Hermann Minkowski Biography

Hermann Minkowski, a renowned German mathematician, made immense contributions to the development of modern mathematics. His well-known work on the geometry of numbers revolutionized the field and he skillfully applied this theory to solve problems in number theory, mathematical physics, and the theory of relativity. Minkowski’s geometric method allowed him to understand and generalize the theory of continued fractions into an algorithm. Notably, he was a mentor to Albert Einstein, and together they explored the concept of four-dimensional space-time, known as “Minkowski space,” which provided a geometric understanding of Einstein’s special theory of relativity. Minkowski’s book “Space and Time” delved into this theory. His work, along with Einstein’s, established the close interlink between space and time. Minkowski’s theory of four-dimensional space-time later inspired Einstein’s work on general relativity. Additionally, Minkowski taught mathematics at prestigious universities such as the University of Bonn, Konigsberg University, and the University of Gottingen.

Quick Facts

  • German Celebrities Born In June Died At Age: 44
  • Family: father: Lewin Minkowski, mother: Rachel, siblings: Oskar Minkowski
  • Born Country: Lithuania
  • Mathematicians
  • German Men
  • Died on: January 12, 1909
  • Place of death: Göttingen, Germany
  • Ancestry: Polish German, Lithuanian German
  • Notable Alumni: Albertina University Of Königsberg
  • Cause of Death: Appendix
  • Education: Albertina University Of Königsberg
  • Awards: 1883 – Mathematics Prize

Childhood & Early Life

Hermann Minkowski was born in Aleksotas, Kingdom of Poland, as the son of Polish Jews parents Rachel and Lewin Minkowski. His father was a businessman. He received his early education at home till the age of seven. His parents shifted to Germany and settled in Konigsberg in 1872. He converted himself to Protestantism for educational purpose. He received his school education at the Altstadtisches Gymnasium in Konigsberg. In April 1880, he took admission at the University of Konigsberg. Later, he spent the winter semester of the academic year of 1882 to 1883, at the University of Berlin. During this time, he developed an interest towards quadratic forms of mathematics. In 1885, he obtained his doctorate degree from Konigsberg University under the guidance of Ferdinand von Lindermann, a renowned German mathematician. After that, he undertook obligatory military service.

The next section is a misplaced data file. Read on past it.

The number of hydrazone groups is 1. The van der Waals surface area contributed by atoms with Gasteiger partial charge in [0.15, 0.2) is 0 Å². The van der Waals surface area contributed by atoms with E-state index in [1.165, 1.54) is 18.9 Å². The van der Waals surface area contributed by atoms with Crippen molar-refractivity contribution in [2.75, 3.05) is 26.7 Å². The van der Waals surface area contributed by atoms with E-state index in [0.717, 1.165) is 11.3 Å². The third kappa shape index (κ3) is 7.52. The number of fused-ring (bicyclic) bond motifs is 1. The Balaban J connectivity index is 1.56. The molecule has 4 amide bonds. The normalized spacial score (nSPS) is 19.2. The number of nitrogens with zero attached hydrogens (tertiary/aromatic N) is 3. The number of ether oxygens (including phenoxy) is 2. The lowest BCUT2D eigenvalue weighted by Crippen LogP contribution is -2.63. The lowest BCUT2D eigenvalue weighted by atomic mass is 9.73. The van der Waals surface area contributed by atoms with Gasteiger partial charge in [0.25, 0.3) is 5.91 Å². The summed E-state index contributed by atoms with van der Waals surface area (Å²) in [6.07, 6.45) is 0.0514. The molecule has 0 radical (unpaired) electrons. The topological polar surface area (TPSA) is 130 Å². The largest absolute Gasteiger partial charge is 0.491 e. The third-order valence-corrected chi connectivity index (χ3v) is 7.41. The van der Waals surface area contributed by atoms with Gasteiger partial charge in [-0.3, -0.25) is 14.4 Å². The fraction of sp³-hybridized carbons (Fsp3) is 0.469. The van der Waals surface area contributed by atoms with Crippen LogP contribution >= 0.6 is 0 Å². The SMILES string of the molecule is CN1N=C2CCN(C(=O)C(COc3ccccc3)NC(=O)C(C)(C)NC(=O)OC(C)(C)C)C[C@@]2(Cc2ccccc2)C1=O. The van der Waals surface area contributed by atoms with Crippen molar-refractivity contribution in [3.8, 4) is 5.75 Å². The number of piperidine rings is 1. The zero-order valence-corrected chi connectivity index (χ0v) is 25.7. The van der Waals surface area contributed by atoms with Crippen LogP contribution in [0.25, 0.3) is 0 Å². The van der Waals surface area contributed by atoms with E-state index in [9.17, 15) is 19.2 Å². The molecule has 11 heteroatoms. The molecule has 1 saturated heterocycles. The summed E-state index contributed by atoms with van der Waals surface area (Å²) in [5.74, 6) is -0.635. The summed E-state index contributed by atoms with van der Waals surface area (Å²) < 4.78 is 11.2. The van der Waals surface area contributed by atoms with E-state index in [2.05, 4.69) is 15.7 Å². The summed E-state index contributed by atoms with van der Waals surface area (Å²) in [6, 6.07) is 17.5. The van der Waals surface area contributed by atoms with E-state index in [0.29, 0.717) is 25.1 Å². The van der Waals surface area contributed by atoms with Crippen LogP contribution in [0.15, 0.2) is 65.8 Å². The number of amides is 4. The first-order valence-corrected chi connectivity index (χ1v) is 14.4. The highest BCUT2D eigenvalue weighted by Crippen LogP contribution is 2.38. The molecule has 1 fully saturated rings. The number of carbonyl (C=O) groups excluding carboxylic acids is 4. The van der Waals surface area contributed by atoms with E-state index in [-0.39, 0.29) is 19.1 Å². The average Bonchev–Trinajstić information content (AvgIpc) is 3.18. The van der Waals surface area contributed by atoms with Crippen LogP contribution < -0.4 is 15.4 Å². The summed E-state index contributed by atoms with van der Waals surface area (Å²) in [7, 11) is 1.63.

Quotes: Time, Will

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In 1887, he joined the University of Bonn as a non-salaried lecturer. At that time, he submitted a paper namely “Spatial visualization and minima of positive definite quadratic forms” at the University. Gradually, he became the assistant professor at the University of Bonn in 1892. During this time, he worked on the motion of solids immersed in perfect liquid which was a part of mathematical physics. After two years, he returned to Konigsberg University where he taught for two years. After that, the Eidgenossische Polytechnikum Zurich appointed him for a teaching position. At Zurich he interacted with the students of engineering and mathematics. Here, he delivered lectures on a number of topics like potential theory, hydrodynamics, theory of functions and so on. In 1902, he accepted a chair at the University of Gottingen. He served in this position till his death. At that time, he became interested towards the study of mathematical physics. In 1905, he took part in a seminar on electron theory and acquired latest knowledge about electrodynamics. It was during this time when he put forward an advanced view about space and time by introducing the theory of relativity. He, for the first time, realised the importance of the Lorentz transformation idea regarding space and time. Earlier, physicists were unaware about the geometrical implications of Einstein’s special theory of relativity. Minkowski’s hard work resulted in the theory of a four-dimensional treatment of electrodynamics. In 1907, he published his work “Diophantische Approximationen: Eine Einfuhrung in die Zahlentheorie”.

Major Works

In 1896, he propounded his theory on geometry of numbers. This theory is applicable in functional analysis and Diophantine approximation. Through geometrical theory, he solved problems in number theory.

Awards & Achievements

In 1883, the French Academy of Sciences conferred him the Mathematics Prize for his manuscript on the theory of quadratic forms. Quadratic forms have wide usage in different branches of mathematics like linear algebra and number theories.

Personal Life & Legacy

He got married to Auguste Adler in 1897. They had two daughters namely Lily and Ruth. He died unexpectedly of appendicitis at the age of 44 in Gottingen. To honour his contribution, the asteroid ‘12493 Minkowski’ and ‘M-matrices’ are named after him. After his death, renowned physicists like Max von Laue and Arnold Sommerfeld extended his idea of space and time. In 1911, Lau published a textbook on the special theory of relativity and it was the first textbook that used the formulation of Minowski.

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